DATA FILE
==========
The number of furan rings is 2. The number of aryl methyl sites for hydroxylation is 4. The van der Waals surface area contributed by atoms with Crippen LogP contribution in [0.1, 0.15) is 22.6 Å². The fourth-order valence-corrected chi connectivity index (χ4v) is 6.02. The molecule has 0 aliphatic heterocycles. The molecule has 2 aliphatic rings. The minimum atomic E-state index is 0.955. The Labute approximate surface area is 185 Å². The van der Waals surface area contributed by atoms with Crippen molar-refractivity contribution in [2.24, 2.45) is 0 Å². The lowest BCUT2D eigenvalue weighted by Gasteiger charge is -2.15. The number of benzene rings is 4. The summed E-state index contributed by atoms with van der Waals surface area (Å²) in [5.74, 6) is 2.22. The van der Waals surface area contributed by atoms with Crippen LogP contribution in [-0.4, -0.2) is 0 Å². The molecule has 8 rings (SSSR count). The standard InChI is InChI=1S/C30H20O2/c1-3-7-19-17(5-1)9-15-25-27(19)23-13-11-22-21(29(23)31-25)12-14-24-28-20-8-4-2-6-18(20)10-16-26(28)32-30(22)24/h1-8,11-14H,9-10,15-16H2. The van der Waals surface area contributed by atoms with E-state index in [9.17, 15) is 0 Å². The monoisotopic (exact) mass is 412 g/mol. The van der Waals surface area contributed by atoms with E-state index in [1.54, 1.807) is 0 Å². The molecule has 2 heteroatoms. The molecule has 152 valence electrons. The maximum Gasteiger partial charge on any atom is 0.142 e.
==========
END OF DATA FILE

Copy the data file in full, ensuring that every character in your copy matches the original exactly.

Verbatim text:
The number of furan rings is 2. The number of aryl methyl sites for hydroxylation is 4. The van der Waals surface area contributed by atoms with Crippen LogP contribution in [0.1, 0.15) is 22.6 Å². The fourth-order valence-corrected chi connectivity index (χ4v) is 6.02. The molecule has 0 aliphatic heterocycles. The molecule has 2 aliphatic rings. The minimum atomic E-state index is 0.955. The Labute approximate surface area is 185 Å². The van der Waals surface area contributed by atoms with Crippen molar-refractivity contribution in [2.24, 2.45) is 0 Å². The lowest BCUT2D eigenvalue weighted by Gasteiger charge is -2.15. The number of benzene rings is 4. The summed E-state index contributed by atoms with van der Waals surface area (Å²) in [5.74, 6) is 2.22. The van der Waals surface area contributed by atoms with Crippen LogP contribution in [-0.4, -0.2) is 0 Å². The molecule has 8 rings (SSSR count). The standard InChI is InChI=1S/C30H20O2/c1-3-7-19-17(5-1)9-15-25-27(19)23-13-11-22-21(29(23)31-25)12-14-24-28-20-8-4-2-6-18(20)10-16-26(28)32-30(22)24/h1-8,11-14H,9-10,15-16H2. The van der Waals surface area contributed by atoms with E-state index in [9.17, 15) is 0 Å². The monoisotopic (exact) mass is 412 g/mol. The van der Waals surface area contributed by atoms with E-state index in [1.54, 1.807) is 0 Å². The molecule has 2 heteroatoms. The molecule has 152 valence electrons. The maximum Gasteiger partial charge on any atom is 0.142 e.